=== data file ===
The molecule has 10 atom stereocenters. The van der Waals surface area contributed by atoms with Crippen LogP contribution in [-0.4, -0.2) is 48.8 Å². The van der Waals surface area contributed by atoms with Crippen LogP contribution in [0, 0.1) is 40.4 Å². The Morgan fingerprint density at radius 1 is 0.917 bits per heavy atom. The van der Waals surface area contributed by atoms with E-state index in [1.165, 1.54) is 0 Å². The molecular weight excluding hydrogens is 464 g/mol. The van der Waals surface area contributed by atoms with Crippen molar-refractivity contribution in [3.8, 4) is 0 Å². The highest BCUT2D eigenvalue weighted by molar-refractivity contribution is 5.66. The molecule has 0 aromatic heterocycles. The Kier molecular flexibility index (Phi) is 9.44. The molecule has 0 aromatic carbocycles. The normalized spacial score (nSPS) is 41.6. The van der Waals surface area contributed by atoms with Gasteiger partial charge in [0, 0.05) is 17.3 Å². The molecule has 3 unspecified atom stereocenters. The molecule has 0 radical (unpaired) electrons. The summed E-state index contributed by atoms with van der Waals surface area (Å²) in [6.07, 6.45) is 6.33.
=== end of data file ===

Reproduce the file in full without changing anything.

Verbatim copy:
The molecule has 10 atom stereocenters. The van der Waals surface area contributed by atoms with Crippen LogP contribution in [-0.4, -0.2) is 48.8 Å². The van der Waals surface area contributed by atoms with Crippen LogP contribution in [0, 0.1) is 40.4 Å². The Morgan fingerprint density at radius 1 is 0.917 bits per heavy atom. The van der Waals surface area contributed by atoms with E-state index in [1.165, 1.54) is 0 Å². The molecular weight excluding hydrogens is 464 g/mol. The van der Waals surface area contributed by atoms with Crippen molar-refractivity contribution in [3.8, 4) is 0 Å². The highest BCUT2D eigenvalue weighted by molar-refractivity contribution is 5.66. The molecule has 0 aromatic heterocycles. The Kier molecular flexibility index (Phi) is 9.44. The molecule has 0 aromatic carbocycles. The normalized spacial score (nSPS) is 41.6. The van der Waals surface area contributed by atoms with Gasteiger partial charge in [0, 0.05) is 17.3 Å². The molecule has 3 unspecified atom stereocenters. The molecule has 0 radical (unpaired) electrons. The summed E-state index contributed by atoms with van der Waals surface area (Å²) in [6.07, 6.45) is 6.33.